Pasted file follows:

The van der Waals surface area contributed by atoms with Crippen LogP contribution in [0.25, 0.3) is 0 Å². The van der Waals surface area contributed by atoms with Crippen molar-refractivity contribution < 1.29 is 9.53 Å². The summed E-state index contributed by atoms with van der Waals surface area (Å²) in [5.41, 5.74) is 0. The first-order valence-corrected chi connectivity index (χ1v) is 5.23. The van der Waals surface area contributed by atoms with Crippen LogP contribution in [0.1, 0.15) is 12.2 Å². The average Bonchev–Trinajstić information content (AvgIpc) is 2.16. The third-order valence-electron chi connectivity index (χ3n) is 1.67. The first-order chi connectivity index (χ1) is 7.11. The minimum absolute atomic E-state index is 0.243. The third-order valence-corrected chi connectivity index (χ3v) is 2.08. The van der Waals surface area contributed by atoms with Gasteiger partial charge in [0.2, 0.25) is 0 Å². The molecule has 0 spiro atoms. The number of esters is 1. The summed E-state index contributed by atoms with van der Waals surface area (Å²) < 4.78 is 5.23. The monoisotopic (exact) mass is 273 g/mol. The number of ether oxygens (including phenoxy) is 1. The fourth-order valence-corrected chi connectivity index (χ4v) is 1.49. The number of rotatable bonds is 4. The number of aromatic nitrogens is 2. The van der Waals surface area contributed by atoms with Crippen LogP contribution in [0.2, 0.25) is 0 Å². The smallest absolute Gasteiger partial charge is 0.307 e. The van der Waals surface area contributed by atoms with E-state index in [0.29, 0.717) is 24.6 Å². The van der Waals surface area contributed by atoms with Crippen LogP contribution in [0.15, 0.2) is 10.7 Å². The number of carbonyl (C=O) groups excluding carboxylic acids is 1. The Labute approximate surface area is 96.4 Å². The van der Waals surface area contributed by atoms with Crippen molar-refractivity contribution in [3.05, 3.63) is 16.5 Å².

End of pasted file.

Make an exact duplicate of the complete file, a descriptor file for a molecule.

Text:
The van der Waals surface area contributed by atoms with Crippen LogP contribution in [0.25, 0.3) is 0 Å². The van der Waals surface area contributed by atoms with Crippen molar-refractivity contribution < 1.29 is 9.53 Å². The summed E-state index contributed by atoms with van der Waals surface area (Å²) in [5.41, 5.74) is 0. The first-order valence-corrected chi connectivity index (χ1v) is 5.23. The van der Waals surface area contributed by atoms with Crippen LogP contribution in [0.1, 0.15) is 12.2 Å². The average Bonchev–Trinajstić information content (AvgIpc) is 2.16. The third-order valence-electron chi connectivity index (χ3n) is 1.67. The first-order chi connectivity index (χ1) is 7.11. The minimum absolute atomic E-state index is 0.243. The third-order valence-corrected chi connectivity index (χ3v) is 2.08. The van der Waals surface area contributed by atoms with Gasteiger partial charge in [0.2, 0.25) is 0 Å². The molecule has 0 spiro atoms. The number of esters is 1. The summed E-state index contributed by atoms with van der Waals surface area (Å²) < 4.78 is 5.23. The monoisotopic (exact) mass is 273 g/mol. The number of ether oxygens (including phenoxy) is 1. The fourth-order valence-corrected chi connectivity index (χ4v) is 1.49. The number of rotatable bonds is 4. The number of aromatic nitrogens is 2. The van der Waals surface area contributed by atoms with Crippen LogP contribution in [0.2, 0.25) is 0 Å². The smallest absolute Gasteiger partial charge is 0.307 e. The van der Waals surface area contributed by atoms with E-state index in [0.29, 0.717) is 24.6 Å². The van der Waals surface area contributed by atoms with Crippen LogP contribution in [0.15, 0.2) is 10.7 Å². The number of carbonyl (C=O) groups excluding carboxylic acids is 1. The Labute approximate surface area is 96.4 Å². The van der Waals surface area contributed by atoms with Crippen molar-refractivity contribution in [3.05, 3.63) is 16.5 Å².